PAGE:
John RIVERA, Petitioner/Appellant, v. Andrew CUOMO, New York State Attorney General and Joseph Smith, Superintendent, Shawangunk Correctional Facility, Respondents/Appellees.
The petitioner-appellant John Rivera appeals from a judgment entered in the United States District Court for the Eastern District of New York (Townes, J.) denying his petition for a writ of habeas corpus pursuant to 28 U.S.C. § 2254.
Rivera was convicted after a jury trial of murder in the second degree in violation of New York Penal Law § 125.25(2), arising out of the death of his estranged wife, Kimberly Cassas, from a single gunshot wound to her head at point-blank range. Specifically, Rivera was convicted of depraved indifference murder, but was acquitted of intentional murder. The Appellate Division affirmed his conviction on direct appeal, People v. Rivera, 2 A.D.3d 884, 769 N.Y.S.2d 738 (2d Dep't 2003), and, on April 14, 2004, Rivera was denied leave to appeal to the N.Y. Court of Appeals, People v. Rivera, 2 N.Y.3d 764, 778 N.Y.S.2d 783, 811 N.E.2d 45 (2004).
Rivera subsequently filed a petition for a writ of habeas corpus in the Eastern District of New York on the sole ground that, by upholding his conviction for depraved indifference murder, the state courts unreasonably applied the rule of Jackson v. Virginia, 443 U.S. 307, 99 S.Ct. 2781, 61 L.Ed.2d 560 (1979), that a jury find each element of the crime beyond a reasonable doubt. Applying the law of depraved indifference in existence at the time Rivera was convicted in September 1997, the district court denied relief. See Rivera v. Cuomo, No. 05–CV–1699, 2009 WL 4929264, at *23 (E.D.N.Y. Dec. 21, 2009).
On August 9, 2011, we issued a decision finding, in pertinent part, that (1) the district court erred in applying the law of depraved indifference murder in existence at the time Rivera was convicted in September 1997, rather than at the time Rivera's conviction became final in July 2004, and (2) under the law of depraved indifference murder as it existed in July 2004, no rational jury could have found Rivera guilty of depraved indifference murder, rather than intentional murder or reckless manslaughter, and therefore upholding Rivera's conviction for depraved indifference murder constituted an “unreasonable application of clearly established federal law.” On this basis, we reversed the judgment of the district court and remanded with instructions to grant Rivera's petition for a writ of habeas corpus.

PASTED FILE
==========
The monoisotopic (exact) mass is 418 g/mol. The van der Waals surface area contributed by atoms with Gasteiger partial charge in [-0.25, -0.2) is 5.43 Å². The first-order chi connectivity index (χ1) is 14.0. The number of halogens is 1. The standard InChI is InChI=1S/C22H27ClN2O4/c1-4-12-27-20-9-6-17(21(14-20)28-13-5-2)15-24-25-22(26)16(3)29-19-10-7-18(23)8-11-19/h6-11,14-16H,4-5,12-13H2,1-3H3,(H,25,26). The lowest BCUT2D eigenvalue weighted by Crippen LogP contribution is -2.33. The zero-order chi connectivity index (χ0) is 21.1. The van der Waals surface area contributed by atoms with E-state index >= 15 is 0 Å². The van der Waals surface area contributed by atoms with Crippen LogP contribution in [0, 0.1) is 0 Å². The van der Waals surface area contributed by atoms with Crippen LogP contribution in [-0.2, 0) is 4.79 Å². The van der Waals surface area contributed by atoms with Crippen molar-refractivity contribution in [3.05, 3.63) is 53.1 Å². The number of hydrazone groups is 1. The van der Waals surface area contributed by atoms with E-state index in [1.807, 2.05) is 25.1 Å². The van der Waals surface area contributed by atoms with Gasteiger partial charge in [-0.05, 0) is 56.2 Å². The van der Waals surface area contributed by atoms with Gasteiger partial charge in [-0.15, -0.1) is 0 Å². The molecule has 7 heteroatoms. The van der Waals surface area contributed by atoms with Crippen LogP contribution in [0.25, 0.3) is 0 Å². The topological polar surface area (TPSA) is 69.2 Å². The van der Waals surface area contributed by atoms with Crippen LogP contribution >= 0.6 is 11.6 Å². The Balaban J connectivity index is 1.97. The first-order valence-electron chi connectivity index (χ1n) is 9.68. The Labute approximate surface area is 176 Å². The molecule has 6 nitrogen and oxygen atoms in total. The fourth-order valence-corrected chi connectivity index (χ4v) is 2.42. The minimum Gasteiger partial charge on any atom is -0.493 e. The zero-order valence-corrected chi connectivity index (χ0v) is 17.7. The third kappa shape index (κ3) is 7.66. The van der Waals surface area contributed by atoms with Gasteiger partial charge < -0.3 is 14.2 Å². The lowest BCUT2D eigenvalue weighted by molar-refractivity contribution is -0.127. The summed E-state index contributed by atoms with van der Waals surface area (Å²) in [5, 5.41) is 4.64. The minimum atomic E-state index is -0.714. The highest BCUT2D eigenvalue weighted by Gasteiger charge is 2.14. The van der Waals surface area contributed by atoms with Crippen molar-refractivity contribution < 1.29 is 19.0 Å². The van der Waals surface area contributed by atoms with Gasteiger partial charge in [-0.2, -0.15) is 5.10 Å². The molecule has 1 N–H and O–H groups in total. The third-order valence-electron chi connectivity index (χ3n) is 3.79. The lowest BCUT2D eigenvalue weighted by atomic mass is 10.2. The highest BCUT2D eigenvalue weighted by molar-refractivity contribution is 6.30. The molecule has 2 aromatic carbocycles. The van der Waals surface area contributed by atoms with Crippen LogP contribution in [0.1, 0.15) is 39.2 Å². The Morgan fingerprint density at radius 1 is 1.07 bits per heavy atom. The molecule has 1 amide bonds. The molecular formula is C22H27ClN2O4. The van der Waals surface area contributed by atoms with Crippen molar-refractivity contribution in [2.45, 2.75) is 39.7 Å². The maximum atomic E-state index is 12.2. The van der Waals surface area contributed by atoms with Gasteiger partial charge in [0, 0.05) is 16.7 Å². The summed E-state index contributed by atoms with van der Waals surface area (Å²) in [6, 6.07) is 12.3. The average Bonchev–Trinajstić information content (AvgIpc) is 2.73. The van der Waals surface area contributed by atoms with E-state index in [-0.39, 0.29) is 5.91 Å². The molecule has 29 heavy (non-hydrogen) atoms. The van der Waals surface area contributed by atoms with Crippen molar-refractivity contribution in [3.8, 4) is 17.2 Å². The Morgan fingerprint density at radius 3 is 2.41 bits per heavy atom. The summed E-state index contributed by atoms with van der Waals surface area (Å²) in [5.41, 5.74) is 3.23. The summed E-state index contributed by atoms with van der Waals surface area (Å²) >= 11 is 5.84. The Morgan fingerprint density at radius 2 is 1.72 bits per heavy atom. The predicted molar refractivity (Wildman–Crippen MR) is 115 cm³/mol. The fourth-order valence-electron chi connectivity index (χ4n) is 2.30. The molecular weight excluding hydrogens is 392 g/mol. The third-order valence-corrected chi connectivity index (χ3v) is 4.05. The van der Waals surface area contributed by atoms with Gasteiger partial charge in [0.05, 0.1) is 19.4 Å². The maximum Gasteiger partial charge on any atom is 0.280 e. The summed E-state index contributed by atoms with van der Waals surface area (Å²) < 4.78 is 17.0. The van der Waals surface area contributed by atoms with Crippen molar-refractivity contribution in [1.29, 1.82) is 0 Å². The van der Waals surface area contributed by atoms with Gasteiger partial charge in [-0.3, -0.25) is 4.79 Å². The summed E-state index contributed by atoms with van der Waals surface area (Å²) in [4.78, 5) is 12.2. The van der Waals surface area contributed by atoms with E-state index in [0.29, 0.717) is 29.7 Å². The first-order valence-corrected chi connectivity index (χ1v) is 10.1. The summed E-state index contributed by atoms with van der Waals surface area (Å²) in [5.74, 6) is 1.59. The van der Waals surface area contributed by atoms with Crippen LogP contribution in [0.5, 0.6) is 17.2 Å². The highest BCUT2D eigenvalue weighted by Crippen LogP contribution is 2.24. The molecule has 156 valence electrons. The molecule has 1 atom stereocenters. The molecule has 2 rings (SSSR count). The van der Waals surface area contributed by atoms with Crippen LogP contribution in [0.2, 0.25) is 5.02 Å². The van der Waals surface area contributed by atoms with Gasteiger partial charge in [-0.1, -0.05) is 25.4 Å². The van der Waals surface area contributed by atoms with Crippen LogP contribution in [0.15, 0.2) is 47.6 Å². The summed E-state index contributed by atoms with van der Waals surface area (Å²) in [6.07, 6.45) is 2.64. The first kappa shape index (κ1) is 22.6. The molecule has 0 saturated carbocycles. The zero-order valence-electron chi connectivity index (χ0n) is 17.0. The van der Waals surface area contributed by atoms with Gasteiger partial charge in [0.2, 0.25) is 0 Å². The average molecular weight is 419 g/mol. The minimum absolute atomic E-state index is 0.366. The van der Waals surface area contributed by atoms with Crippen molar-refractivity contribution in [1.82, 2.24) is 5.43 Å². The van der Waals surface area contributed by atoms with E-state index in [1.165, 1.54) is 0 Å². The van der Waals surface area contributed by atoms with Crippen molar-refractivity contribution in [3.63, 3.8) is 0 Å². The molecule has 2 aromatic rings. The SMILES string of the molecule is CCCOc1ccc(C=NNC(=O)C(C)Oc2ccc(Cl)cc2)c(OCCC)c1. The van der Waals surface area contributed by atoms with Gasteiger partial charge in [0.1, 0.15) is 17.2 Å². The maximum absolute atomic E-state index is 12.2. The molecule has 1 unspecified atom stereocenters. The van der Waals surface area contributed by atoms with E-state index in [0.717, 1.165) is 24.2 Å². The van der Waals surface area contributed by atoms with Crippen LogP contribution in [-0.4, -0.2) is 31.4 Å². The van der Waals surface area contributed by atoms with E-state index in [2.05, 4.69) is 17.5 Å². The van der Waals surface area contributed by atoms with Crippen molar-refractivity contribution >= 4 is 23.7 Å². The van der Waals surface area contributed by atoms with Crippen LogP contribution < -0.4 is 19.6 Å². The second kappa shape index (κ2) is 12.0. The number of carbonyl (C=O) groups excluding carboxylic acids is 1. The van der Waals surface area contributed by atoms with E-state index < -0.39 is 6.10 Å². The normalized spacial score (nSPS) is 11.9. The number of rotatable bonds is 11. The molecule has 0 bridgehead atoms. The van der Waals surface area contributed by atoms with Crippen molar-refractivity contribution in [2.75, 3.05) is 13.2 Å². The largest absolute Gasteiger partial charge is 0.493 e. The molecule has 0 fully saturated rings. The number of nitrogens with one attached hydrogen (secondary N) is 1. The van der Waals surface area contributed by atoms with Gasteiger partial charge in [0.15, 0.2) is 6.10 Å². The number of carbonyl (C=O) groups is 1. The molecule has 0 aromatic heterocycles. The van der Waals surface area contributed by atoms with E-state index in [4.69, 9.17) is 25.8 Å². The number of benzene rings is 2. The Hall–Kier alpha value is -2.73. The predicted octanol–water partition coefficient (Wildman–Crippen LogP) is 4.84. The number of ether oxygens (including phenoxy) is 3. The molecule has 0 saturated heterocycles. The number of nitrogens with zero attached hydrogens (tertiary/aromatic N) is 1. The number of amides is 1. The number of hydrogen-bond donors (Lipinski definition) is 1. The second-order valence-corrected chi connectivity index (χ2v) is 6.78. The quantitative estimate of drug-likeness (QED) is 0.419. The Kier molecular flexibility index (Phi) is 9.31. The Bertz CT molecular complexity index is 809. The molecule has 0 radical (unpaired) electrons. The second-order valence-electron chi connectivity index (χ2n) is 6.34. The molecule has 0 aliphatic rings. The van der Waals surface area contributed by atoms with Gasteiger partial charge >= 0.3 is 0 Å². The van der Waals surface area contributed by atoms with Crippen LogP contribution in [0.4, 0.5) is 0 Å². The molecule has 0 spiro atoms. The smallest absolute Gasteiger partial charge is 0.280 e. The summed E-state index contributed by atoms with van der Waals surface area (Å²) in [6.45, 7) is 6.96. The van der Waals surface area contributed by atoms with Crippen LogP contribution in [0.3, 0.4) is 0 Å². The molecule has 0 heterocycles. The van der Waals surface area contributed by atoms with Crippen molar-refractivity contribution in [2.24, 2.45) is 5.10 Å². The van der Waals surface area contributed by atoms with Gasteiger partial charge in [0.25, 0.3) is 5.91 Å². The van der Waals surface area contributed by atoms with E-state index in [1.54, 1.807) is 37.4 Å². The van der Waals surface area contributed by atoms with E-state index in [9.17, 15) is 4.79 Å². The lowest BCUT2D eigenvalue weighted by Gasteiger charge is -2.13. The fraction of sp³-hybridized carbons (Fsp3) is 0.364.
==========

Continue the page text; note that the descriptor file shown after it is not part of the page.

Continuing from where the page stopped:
Subsequent to our decision, Respondents filed a petition for panel rehearing or rehearing en banc, and the United States Supreme Court decided Cavazos v. Smith, which strongly reasserted “the necessity of deference to state courts in § 2254(d) habeas cases.” ––– U.S. ––––, ––––, 132 S.Ct. 2, 5, –––L.Ed.2d ––––, –––– (2011). In light of Respondents' petition and the Supreme Court's guidance in Cavazos, we have revisited our original decision to ensure that we had afforded the state courts and the jury the full extent of the deference they are owed under the Antiterrorism and Effective Death Penalty Act of 1996 (“AEDPA”), 112 Stat. 1214. See Cavazos, 132 S.Ct. at 3 (emphasizing the double deference owed in § 2254(d) habeas cases). After much reflection, we now reverse course. Applying the law as it existed after Rivera's conviction became final in July 2004, we find that although evidence of “significantly heightened recklessness,” People v. Sanchez, 98 N.Y.2d 373, 380, 748 N.Y.S.2d 312, 777 N.E.2d 204 (2002), was slim, at best, giving the state courts and the jury the utmost deference, we cannot find that the evidence was so completely lacking that no rational jury could have found Rivera guilty of depraved indifference murder. See Cavazos, 132 S.Ct. at 1–5; Renico v. Lett, ––– U.S. ––––, ––––, 130 S.Ct. 1855, 1862, 176 L.Ed.2d 678 (2010). Therefore, we have no choice but to uphold the decision of the state court. See Renico, 130 S.Ct. at 1862 (explaining that “an unreasonable application of federal law is different from an incorrect application of federal law,” and “a federal habeas court may not issue [a] writ simply because ․ the relevant state-court decision applied clearly established federal law erroneously or incorrectly” (internal quotation marks and citations omitted)).
Accordingly, the judgment of the district court hereby is AFFIRMED.